My cousin Kimber

Kimber is awesome. He lives in Portland and works for Planned Parenthood, and he’s going to become a nurse. He’s also fluent in Chinese and full of fascinating stories about his travels there.

I sent him a copy of the Oct 2008 Realms of Fantasy with “The Luckiest Street in Georgia.” He wrote back and said this, and I liked it so much I asked if I could share it:

Thanks so much for sending me ‘The Luckiest Street in Georgia.’ It is quite a good story, and there were some other fun bits in the magazine as well. I think you hit on one of the things I like best about fantasy literature – making ordinary or normal things seem more real, more potent through adding an element that is fantastical. We become so accustomed to our surroundings that we often fail to recognize the power and interest and connections that really are there. There is more to our world than we let ourselves see. Fantasy seems a great tool to renew our awareness of what is around us. In some stories, the natural world’s life force is made more apparent through animals talking, or plants having awareness. Other times the power of history to shape our lives is made more obvious through the device of characters who live thousands of years (say, elves). In your story the very ordinary stereotype of the old person watching over their neighborhood is raised from what could be a pathetic habit of snooping for lack of a ‘real’ life, to a powerful intervention, an extra-temporal angel guiding the lives of those in her care. Lest one forget that in real life having someone watch out for you, especially an older, wiser person, can be quite helpful. Lest one forget that wishes and intentions can be transformative. Anyway, those are a few of the thoughts it brought up for me.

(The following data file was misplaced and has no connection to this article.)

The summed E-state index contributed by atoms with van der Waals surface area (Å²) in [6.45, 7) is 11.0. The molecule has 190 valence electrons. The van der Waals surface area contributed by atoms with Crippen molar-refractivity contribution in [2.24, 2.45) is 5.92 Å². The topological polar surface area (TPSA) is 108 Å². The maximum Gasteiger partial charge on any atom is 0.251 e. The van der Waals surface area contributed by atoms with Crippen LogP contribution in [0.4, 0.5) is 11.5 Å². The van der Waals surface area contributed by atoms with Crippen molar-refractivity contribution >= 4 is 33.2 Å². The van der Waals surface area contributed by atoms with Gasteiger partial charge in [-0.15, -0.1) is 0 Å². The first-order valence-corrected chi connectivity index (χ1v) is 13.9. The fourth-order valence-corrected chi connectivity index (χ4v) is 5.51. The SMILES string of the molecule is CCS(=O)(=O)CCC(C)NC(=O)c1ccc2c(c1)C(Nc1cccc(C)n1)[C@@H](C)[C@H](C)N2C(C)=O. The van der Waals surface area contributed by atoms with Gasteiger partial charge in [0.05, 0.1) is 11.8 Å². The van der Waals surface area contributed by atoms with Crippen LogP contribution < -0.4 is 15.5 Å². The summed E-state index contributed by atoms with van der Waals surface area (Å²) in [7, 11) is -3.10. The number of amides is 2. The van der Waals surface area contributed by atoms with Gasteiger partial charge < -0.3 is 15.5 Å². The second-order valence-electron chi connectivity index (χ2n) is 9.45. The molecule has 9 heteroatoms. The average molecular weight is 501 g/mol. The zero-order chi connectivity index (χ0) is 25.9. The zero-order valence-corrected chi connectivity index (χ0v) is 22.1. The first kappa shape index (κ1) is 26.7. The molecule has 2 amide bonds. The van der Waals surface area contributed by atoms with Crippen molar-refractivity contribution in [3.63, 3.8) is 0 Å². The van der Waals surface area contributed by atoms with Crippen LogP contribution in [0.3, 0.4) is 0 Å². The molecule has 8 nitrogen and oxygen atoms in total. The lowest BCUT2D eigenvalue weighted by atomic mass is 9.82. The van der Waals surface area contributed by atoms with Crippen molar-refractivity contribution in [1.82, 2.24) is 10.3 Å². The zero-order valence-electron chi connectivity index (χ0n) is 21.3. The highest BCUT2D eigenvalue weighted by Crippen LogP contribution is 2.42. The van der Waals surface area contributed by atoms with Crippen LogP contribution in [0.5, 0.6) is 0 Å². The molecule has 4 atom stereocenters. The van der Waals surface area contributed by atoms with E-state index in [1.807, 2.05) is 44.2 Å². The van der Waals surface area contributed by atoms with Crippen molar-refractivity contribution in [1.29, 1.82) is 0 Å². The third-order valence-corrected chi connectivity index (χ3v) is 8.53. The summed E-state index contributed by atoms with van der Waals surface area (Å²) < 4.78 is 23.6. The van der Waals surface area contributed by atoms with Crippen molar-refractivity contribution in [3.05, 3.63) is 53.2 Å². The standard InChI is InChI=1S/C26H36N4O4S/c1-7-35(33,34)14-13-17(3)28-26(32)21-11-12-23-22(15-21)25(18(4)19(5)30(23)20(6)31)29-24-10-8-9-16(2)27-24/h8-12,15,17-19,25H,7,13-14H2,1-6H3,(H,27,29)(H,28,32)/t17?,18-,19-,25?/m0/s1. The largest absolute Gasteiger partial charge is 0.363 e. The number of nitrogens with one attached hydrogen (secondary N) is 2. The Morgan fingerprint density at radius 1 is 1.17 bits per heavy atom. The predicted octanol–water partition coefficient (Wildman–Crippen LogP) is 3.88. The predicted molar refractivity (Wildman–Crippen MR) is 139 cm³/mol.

Leave a Reply

Fill in your details below or click an icon to log in: Logo

You are commenting using your account. Log Out /  Change )

Facebook photo

You are commenting using your Facebook account. Log Out /  Change )

Connecting to %s

This site uses Akismet to reduce spam. Learn how your comment data is processed.